But the Corvette’s class victory was a major achievement; it wouldn’t be until 2002 that any other Corvette racing at Le Mans could even equal that feat. (A two-car team of 2010 Corvettes was entered in this year’s race, and among the pre-race favorites to win again.)
After the 1960 race, what was left of the Le Mans Corvettes were shipped back to the United States. Mr. Thompson had expected the cars would go into a museum, since Chevrolet officials had told the drivers these were special Corvettes now, and would never be raced again.
Instead, Cunningham had the cars returned to a dealership where all the racing equipment was stripped off and replaced with the original factory-installed equipment; the cars were then repainted, and sold to the public! (“Low miles, driven only once!”)
Fast Forward to 2010
The #1 car has since vanished.
Dr. Thompson’s #2 was found in 1978, in an Irwindale, Calif., junkyard, where a sharp-eyed collector purchased it for $300. The #2 Corvette now leads a pampered life in the collection of Bruce Meyer, former chairman of the Petersen Automotive Museum in Los Angeles.
Mr. Fitch’s #3 Corvette changed hands numerous times before the Miller family acquired it in 2000. No expense was spared, Mr. Miller said, restoring the #3 Corvette to its 1960 Le Mans trim. “If we couldn’t find the exact part – some of which no longer exist – we had new parts manufactured,” Mr. Miller said. “It was an exhaustive effort, but my dad made sure everything was exactly as it should be.”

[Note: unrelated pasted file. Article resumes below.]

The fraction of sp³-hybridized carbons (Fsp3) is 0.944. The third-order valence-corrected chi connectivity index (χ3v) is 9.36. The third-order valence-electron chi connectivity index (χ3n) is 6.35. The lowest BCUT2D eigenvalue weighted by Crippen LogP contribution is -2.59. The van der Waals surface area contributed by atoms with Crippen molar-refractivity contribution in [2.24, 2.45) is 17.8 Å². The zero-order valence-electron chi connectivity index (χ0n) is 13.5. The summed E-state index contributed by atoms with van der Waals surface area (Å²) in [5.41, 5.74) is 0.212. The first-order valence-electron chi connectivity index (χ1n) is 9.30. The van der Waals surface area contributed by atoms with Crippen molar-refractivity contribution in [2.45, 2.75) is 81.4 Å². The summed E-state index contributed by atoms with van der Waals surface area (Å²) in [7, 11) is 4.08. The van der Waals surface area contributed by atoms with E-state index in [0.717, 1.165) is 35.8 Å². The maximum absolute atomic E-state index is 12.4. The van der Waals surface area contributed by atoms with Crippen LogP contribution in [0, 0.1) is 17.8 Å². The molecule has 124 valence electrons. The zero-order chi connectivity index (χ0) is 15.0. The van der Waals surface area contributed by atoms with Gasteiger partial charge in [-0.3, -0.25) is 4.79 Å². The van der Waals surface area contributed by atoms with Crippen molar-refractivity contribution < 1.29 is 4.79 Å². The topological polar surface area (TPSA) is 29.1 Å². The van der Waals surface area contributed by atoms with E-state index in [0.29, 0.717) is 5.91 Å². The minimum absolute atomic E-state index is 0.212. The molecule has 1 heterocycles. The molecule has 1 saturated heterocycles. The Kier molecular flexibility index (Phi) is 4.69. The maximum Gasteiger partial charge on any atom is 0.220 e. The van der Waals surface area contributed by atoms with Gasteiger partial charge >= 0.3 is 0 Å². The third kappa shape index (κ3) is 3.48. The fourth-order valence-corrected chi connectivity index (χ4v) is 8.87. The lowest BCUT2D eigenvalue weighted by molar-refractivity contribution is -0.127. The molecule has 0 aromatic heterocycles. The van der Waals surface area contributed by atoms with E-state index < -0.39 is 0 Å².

(A fourth Corvette, raced by the Camoradi team at Le Mans, has reappeared recently after having gone missing for many years; but questions surround that car’s provenance.)
That either of the Cunningham cars, much less the drivers, survives is quite miraculous. Mr. Fitch, an Indiana native and much-decorated World War II fighter pilot and former prisoner of war, went on to other racing successes during a long career; he eventually came to be general manager of Lime Rock Park race track in Connecticut.
Dr. Thompson decided he couldn’t safely make a decent living behind the wheel. So he quit racing, and continued practicing dentistry until he retired at age 75. Now 89, he lives in Florida, and although he attended ceremonies in Laguna Seca, California, last month commemorating the 50th anniversary of the Corvette’s Le Mans victory, he was too frail to travel to Le Mans for the festivities there.
Mr. Miller worked with Le Mans organizers to have the #3 Corvette displayed in the speedway’s Musee Automobile de la Sarthe the week prior to the 2010 Le Mans classic. It was also invited to lead a parade of 50 Corvettes on “un tour d’Honneur” around the eight-mile racing circuit. At the wheel again was John Fitch, the man who drove it to that checkered flag a half century ago. Alongside, in the passenger seat, was Lance Miller.
Mr. Miller believes that although he now owns the car, it will always be remembered as “Chip’s Le Mans racer.”
“The 1960 Corvette was an amazing car,” Dr. Thompson told me in an interview. “There was nothing else like it. I’m glad to see it getting its place in history. It’s well-deserved.”
June 9, 2010